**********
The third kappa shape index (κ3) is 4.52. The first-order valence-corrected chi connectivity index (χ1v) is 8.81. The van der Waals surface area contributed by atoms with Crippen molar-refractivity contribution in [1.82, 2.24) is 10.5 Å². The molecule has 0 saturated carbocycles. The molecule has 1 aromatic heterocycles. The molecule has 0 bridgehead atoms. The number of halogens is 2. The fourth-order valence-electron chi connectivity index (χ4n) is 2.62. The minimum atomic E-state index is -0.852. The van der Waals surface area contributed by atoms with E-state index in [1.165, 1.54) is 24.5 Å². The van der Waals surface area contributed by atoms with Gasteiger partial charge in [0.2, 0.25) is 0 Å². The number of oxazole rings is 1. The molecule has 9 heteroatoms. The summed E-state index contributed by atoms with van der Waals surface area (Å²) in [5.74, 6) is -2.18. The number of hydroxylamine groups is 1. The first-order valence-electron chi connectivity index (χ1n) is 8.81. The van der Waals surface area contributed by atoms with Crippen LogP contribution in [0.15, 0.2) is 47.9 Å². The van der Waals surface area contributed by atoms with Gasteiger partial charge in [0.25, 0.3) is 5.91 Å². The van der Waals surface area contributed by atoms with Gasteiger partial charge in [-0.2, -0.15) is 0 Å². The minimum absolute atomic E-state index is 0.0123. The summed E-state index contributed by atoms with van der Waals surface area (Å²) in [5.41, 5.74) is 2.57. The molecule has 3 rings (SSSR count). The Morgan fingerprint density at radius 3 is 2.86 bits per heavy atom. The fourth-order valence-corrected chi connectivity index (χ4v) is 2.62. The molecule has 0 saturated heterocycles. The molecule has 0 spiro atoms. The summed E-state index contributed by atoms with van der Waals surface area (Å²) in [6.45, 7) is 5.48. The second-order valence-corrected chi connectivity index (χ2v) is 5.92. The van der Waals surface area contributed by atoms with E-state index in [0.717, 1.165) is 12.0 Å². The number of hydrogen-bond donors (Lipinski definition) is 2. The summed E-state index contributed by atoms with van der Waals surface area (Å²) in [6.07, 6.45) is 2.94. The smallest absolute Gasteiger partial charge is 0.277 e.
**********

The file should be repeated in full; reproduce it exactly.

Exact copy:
The third kappa shape index (κ3) is 4.52. The first-order valence-corrected chi connectivity index (χ1v) is 8.81. The van der Waals surface area contributed by atoms with Crippen molar-refractivity contribution in [1.82, 2.24) is 10.5 Å². The molecule has 0 saturated carbocycles. The molecule has 1 aromatic heterocycles. The molecule has 0 bridgehead atoms. The number of halogens is 2. The fourth-order valence-electron chi connectivity index (χ4n) is 2.62. The minimum atomic E-state index is -0.852. The van der Waals surface area contributed by atoms with E-state index in [1.165, 1.54) is 24.5 Å². The van der Waals surface area contributed by atoms with Gasteiger partial charge in [0.2, 0.25) is 0 Å². The number of oxazole rings is 1. The molecule has 9 heteroatoms. The summed E-state index contributed by atoms with van der Waals surface area (Å²) in [5.74, 6) is -2.18. The number of hydroxylamine groups is 1. The first-order valence-electron chi connectivity index (χ1n) is 8.81. The van der Waals surface area contributed by atoms with Crippen LogP contribution in [0.15, 0.2) is 47.9 Å². The van der Waals surface area contributed by atoms with Gasteiger partial charge in [0.25, 0.3) is 5.91 Å². The van der Waals surface area contributed by atoms with Gasteiger partial charge in [-0.2, -0.15) is 0 Å². The minimum absolute atomic E-state index is 0.0123. The summed E-state index contributed by atoms with van der Waals surface area (Å²) in [5.41, 5.74) is 2.57. The molecule has 3 rings (SSSR count). The Morgan fingerprint density at radius 3 is 2.86 bits per heavy atom. The fourth-order valence-corrected chi connectivity index (χ4v) is 2.62. The molecule has 0 saturated heterocycles. The molecule has 0 spiro atoms. The summed E-state index contributed by atoms with van der Waals surface area (Å²) in [6.45, 7) is 5.48. The second-order valence-corrected chi connectivity index (χ2v) is 5.92. The van der Waals surface area contributed by atoms with E-state index in [0.717, 1.165) is 12.0 Å². The number of hydrogen-bond donors (Lipinski definition) is 2. The summed E-state index contributed by atoms with van der Waals surface area (Å²) in [6.07, 6.45) is 2.94. The smallest absolute Gasteiger partial charge is 0.277 e.